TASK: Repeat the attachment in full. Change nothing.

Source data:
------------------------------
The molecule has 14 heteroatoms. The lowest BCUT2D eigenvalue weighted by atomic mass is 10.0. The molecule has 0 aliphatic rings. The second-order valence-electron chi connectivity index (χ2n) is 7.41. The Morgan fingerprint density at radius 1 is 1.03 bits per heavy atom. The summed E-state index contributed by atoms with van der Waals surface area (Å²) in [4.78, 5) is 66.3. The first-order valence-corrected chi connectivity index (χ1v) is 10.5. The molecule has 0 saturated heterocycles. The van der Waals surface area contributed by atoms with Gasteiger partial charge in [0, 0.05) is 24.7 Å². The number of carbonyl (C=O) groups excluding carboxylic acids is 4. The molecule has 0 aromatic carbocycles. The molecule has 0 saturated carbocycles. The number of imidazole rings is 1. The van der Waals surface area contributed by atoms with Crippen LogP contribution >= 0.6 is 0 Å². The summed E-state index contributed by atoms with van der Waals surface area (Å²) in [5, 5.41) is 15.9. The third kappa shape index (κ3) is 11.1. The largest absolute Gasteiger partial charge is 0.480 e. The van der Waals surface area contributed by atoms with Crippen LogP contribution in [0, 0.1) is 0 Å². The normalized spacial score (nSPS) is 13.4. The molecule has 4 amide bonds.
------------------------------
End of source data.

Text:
The molecule has 14 heteroatoms. The lowest BCUT2D eigenvalue weighted by atomic mass is 10.0. The molecule has 0 aliphatic rings. The second-order valence-electron chi connectivity index (χ2n) is 7.41. The Morgan fingerprint density at radius 1 is 1.03 bits per heavy atom. The summed E-state index contributed by atoms with van der Waals surface area (Å²) in [4.78, 5) is 66.3. The first-order valence-corrected chi connectivity index (χ1v) is 10.5. The molecule has 0 saturated heterocycles. The van der Waals surface area contributed by atoms with Gasteiger partial charge in [0, 0.05) is 24.7 Å². The number of carbonyl (C=O) groups excluding carboxylic acids is 4. The molecule has 0 aromatic carbocycles. The molecule has 0 saturated carbocycles. The number of imidazole rings is 1. The van der Waals surface area contributed by atoms with Crippen LogP contribution >= 0.6 is 0 Å². The summed E-state index contributed by atoms with van der Waals surface area (Å²) in [5, 5.41) is 15.9. The third kappa shape index (κ3) is 11.1. The largest absolute Gasteiger partial charge is 0.480 e. The van der Waals surface area contributed by atoms with Crippen LogP contribution in [0, 0.1) is 0 Å². The normalized spacial score (nSPS) is 13.4. The molecule has 4 amide bonds.